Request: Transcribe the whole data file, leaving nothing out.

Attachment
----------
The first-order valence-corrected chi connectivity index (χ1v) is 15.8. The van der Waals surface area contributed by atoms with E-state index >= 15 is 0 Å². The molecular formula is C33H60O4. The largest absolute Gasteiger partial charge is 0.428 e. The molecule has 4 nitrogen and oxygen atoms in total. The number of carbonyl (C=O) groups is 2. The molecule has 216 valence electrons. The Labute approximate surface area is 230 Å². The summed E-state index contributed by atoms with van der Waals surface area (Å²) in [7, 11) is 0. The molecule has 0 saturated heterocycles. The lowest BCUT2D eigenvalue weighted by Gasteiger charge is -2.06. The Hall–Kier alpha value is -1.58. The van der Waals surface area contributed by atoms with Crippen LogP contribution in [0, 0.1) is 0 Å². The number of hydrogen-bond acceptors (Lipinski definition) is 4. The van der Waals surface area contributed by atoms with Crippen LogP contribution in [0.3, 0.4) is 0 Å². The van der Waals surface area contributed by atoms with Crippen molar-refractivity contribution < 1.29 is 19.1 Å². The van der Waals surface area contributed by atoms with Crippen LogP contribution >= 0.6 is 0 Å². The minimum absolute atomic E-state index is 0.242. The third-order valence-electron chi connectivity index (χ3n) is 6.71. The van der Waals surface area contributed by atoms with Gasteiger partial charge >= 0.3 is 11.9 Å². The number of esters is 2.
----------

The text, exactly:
The first-order valence-corrected chi connectivity index (χ1v) is 15.8. The van der Waals surface area contributed by atoms with E-state index >= 15 is 0 Å². The molecular formula is C33H60O4. The largest absolute Gasteiger partial charge is 0.428 e. The molecule has 4 nitrogen and oxygen atoms in total. The number of carbonyl (C=O) groups is 2. The molecule has 216 valence electrons. The Labute approximate surface area is 230 Å². The summed E-state index contributed by atoms with van der Waals surface area (Å²) in [7, 11) is 0. The molecule has 0 saturated heterocycles. The lowest BCUT2D eigenvalue weighted by Gasteiger charge is -2.06. The Hall–Kier alpha value is -1.58. The van der Waals surface area contributed by atoms with Crippen LogP contribution in [0, 0.1) is 0 Å². The number of hydrogen-bond acceptors (Lipinski definition) is 4. The van der Waals surface area contributed by atoms with Crippen LogP contribution in [0.3, 0.4) is 0 Å². The van der Waals surface area contributed by atoms with Crippen molar-refractivity contribution < 1.29 is 19.1 Å². The van der Waals surface area contributed by atoms with Crippen LogP contribution >= 0.6 is 0 Å². The minimum absolute atomic E-state index is 0.242. The third-order valence-electron chi connectivity index (χ3n) is 6.71. The van der Waals surface area contributed by atoms with Gasteiger partial charge >= 0.3 is 11.9 Å². The number of esters is 2.